New York Orders Spectrum Cable To Cease Operations

New York Orders Spectrum Cable To Cease Operations

Charter had agreed to bring its broadband network to 145,000 unserved or underserved homes in NY as a condition of its acquisition of Time Warner Cable.

On Friday, the state Public Service Commission began the process of revoking its approval for the Charter-Time Warner Cable merger.

In addition to being kicked out of New York, Spectrum is also being hit with a $3 million fine and must have all operations run per usual while New York finds a replacement for the ISP's exisitng subscribers within 60 days. Delays stalled the company's progress, however, and a year ago Charter reached a settlement with the commission to lower its expansion requirements.

The ruling shouldn't affect cable service to the company's NY customers.

The cable company, which was formed when Charter and Time Warner Cable merged in 2016, hadn't extended service to 145,000 homes and businesses in the state that are in unserved or underserved areas in NY, according to a ruling from the state's Public Service Commission.

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In a meeting on Friday, the New York State Public Service Commission voted unanimously to revoke its approval of the 2016 merger agreement between Charter and Time Warner Cable because, since the merger, the company has apparently made it clear that it has no intention of following through with its side of the bargain.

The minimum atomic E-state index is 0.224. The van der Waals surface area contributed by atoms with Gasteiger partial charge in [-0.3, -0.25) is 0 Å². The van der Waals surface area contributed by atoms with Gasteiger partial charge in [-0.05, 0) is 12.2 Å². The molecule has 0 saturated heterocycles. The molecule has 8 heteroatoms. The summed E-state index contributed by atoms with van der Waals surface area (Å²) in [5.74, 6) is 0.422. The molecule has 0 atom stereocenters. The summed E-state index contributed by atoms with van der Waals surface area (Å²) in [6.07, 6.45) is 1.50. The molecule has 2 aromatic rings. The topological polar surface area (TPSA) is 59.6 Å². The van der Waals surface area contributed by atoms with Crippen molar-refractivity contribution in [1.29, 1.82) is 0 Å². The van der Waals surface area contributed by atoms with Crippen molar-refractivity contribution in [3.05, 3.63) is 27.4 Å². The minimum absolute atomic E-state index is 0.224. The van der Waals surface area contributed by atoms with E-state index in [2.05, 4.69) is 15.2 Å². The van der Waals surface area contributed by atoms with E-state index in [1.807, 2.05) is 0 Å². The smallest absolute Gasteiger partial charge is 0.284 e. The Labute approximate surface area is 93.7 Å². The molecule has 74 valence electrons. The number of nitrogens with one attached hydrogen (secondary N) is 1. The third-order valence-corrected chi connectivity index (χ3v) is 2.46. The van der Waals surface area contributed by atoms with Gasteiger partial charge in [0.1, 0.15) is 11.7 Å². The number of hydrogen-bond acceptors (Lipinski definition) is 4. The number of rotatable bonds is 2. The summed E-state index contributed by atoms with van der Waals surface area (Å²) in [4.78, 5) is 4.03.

"Despite missing every network expansion target since the merger was approved in 2016, Charter has falsely claimed in advertisements it is exceeding its commitments to the State and is on track to deliver its network expansion", the PSC said today. The commission on Friday ordered the company to come up with a plan to transition its 2 million customers in the state to new service providers. One solution could see Charter spinning off its NY division; it's also possible that the division could be sold to someone else. Mr. Wu previously worked as the NY attorney general's senior enforcement counsel and battled Charter over an investigation into internet speeds.

"The fact is that Spectrum has extended the reach of our advanced broadband network to more than 86,000 NY homes and businesses since our merger agreement with the PSC", the email from Charter stated.

As part of the approval, Charter was required to extend its broadband network to 145,000 new homes and businesses in more rural areas of the state while hitting certain benchmarks along the way.

The commission invalidated more than 18,000 addresses Charter was counting toward the total number, with most of those being New York City addresses the commission says hardly count as "less-densely populated" areas. We'll see how Charter responds and what actually comes of this, but with more than 2 million subscribers to Charter in NY, it's going to have a major impact on the television and internet landscape there.

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